Evening Poetry, April 29

In honor of National Poetry Month, and Mary Oliver, our beloved national poet who passed away in January, I will be posting one of her poems each evening in April. I am hoping to follow in the footsteps of Sarah Clarkson and read a poem on Instagram Live in the evenings as well…Follow me on Instagram to tune in.


the milkweed now with their many pods are standing

like a country of dry women.

The wind lifts their flat leaves and drops them.

This is not kind, but they retain a certain crisp glamour;

moreover, it’s easy to believe

each one was once young and delicate, also

frightened; also capable

of a certain amount of rough joy.

I wish you would walk with me out into the world.

I wish you could see what has to happen, how

each one crackles like a blessing

over its thin children as they rush away.

This poem can be found in the collection Dream Work.

FLX Letters, April 2019 Edition

FLX Letters are an idea I came up with a year ago. My intention is to give a monthly glimpse into life in the Finger Lakes, through my lense and perspective.

Dear Reader,

On this last Saturday in April, I am at my desk, wrapped in a wool sweater while snowflakes whip past my window. The line of evergreen trees shivers and shakes in the cold wind while the sturdy, still-bare maples just stand and endure. The gray, dismal bluster of the day seeps through the cracks of this old house, attempting to drive me back to bed with a pile of books.

I refuse to give in to the gloom! Fairy lights are twinkling around the library, the delicious smell of (gluten-free, dairy free) a strawberry-raspberry fruit crisp is filling the house with home-baked happiness, and I’m listening to the lovely strains of Easter music by Gustav Mahler and Francis Poulenc.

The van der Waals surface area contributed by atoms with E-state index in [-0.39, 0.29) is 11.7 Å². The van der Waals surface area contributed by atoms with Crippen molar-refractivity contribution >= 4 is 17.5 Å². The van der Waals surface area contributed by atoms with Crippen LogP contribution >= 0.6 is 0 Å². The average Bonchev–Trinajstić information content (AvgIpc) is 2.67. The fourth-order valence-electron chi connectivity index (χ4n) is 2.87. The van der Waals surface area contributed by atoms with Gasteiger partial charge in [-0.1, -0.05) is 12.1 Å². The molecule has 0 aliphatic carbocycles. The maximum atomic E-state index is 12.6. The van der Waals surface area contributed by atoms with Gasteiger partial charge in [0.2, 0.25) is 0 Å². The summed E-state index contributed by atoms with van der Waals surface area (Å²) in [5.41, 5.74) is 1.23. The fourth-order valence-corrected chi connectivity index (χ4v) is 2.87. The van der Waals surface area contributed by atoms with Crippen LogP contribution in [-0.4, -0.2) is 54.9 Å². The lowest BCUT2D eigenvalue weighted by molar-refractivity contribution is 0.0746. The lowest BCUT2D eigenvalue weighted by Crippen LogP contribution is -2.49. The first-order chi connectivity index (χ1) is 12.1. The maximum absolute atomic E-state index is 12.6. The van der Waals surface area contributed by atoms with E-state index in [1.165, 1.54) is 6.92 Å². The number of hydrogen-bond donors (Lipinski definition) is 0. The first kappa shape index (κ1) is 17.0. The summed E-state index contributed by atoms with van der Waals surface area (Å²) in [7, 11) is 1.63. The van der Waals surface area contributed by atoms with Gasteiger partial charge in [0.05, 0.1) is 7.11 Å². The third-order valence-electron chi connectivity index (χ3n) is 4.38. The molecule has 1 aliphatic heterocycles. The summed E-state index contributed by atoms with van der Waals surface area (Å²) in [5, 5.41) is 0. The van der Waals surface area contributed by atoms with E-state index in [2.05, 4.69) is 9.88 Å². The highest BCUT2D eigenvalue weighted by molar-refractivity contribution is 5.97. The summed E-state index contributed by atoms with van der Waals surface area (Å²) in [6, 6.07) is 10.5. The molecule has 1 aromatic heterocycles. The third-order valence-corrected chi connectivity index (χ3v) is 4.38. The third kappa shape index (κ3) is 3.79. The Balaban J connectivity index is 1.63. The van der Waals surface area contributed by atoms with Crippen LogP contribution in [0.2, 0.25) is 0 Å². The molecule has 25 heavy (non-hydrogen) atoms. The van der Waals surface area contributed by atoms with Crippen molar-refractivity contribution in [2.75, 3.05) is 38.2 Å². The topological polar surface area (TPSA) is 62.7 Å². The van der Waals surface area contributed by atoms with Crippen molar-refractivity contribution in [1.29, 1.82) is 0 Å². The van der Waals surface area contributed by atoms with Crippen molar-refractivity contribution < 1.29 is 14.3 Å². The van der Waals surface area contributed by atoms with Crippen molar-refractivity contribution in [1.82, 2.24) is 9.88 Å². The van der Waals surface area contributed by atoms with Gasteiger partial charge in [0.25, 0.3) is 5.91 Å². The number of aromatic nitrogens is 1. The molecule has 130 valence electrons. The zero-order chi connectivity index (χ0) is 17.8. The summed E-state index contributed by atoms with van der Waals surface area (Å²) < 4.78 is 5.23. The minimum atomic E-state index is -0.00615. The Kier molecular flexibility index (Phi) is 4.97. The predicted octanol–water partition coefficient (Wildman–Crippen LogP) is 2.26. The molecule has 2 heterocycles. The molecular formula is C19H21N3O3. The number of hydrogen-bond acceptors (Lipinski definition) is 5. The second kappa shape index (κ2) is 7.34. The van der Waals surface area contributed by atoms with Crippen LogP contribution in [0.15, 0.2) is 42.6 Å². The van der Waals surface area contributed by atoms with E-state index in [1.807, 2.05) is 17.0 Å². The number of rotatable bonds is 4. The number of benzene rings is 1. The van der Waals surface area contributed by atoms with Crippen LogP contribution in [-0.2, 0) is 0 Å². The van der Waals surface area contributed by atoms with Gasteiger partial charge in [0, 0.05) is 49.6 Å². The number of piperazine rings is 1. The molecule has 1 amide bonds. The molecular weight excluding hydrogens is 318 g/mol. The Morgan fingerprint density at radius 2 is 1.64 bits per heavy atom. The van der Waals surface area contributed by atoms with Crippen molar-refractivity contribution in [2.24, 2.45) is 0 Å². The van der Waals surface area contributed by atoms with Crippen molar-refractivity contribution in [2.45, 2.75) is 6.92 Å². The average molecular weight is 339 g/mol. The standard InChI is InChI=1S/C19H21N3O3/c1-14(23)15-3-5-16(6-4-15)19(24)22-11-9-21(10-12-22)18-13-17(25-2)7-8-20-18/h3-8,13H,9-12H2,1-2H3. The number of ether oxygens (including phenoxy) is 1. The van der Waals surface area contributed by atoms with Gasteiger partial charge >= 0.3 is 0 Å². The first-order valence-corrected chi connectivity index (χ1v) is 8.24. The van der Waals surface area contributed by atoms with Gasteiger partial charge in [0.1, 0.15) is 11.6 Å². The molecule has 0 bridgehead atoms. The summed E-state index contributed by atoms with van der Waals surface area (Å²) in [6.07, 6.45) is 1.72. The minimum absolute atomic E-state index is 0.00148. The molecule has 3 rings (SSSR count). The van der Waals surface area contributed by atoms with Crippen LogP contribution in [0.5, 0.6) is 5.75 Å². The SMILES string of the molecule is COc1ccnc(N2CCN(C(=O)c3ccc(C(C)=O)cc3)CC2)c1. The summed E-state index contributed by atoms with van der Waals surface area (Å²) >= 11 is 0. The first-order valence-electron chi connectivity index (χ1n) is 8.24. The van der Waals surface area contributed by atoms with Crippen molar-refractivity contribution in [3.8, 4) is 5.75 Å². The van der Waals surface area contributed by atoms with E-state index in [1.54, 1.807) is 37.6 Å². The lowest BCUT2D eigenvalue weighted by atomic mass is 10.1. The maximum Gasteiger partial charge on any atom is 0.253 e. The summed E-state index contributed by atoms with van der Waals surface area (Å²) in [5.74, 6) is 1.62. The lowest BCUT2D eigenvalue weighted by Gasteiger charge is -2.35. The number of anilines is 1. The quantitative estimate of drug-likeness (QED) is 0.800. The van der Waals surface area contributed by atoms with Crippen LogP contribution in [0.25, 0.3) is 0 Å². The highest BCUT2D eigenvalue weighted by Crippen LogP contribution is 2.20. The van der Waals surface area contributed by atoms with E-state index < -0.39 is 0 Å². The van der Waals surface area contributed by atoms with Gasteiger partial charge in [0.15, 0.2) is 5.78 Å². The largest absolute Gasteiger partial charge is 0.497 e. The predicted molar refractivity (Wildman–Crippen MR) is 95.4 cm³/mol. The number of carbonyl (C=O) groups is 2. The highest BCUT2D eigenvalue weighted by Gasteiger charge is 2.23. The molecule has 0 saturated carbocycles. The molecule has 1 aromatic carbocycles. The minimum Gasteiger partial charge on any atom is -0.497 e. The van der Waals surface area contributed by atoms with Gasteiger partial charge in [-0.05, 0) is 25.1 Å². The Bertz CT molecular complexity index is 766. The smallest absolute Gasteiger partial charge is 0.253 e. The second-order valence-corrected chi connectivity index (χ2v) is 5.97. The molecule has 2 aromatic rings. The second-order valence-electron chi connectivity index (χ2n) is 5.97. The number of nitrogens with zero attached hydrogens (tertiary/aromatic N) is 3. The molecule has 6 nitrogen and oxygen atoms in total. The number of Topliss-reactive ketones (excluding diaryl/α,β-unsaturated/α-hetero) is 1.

For all the folks who live in warmer climes and wonder why someone would want to live in a place where it still snows in April, one of the reasons is precisely because of days like this. At least for me. For an introvert and a book nerd, it means time to reflect on the past few weeks with a flip through my bullet journal. Time to make a cup of tea and plan blog and social content for the next few weeks. Time to work through my new stack of library books.

It means enjoying the wildness and unpredictability of the weather where one Spring day it is 70 degrees Fahrenheit, sunny and mild, and three days later I put on my winter jacket to get the mail. You just never know what you’re gonna get in the Finger Lakes Region.

It also means when warmer temperatures do settle in, they won’t be taken for granted. Each warm day of our short and sweet summer season is a gift, a chance to create beautiful memories with friends and family, with local wine and lakeside walks, taking in sunsets, hiking the gorges, delighting in treasures from our gardens, or discovering a village on a little jaunt through the rolling countryside to the next lake or two over.

The cold and snow of this April day give me space to do things I wouldn’t do if there was sunshine and warmth to beckon me out of doors. I will live slowly today, relishing the hours spent with a friend who is coming over this afternoon for a cup of coffee and a chinwag. I’ll read both poetry and prose, practice piano, work on a watercolor idea, and do some vision casting. This is a day for hope, for good what-ifs, and as Emily Dickinson wrote, for dwelling in Possibility.

With love, Kim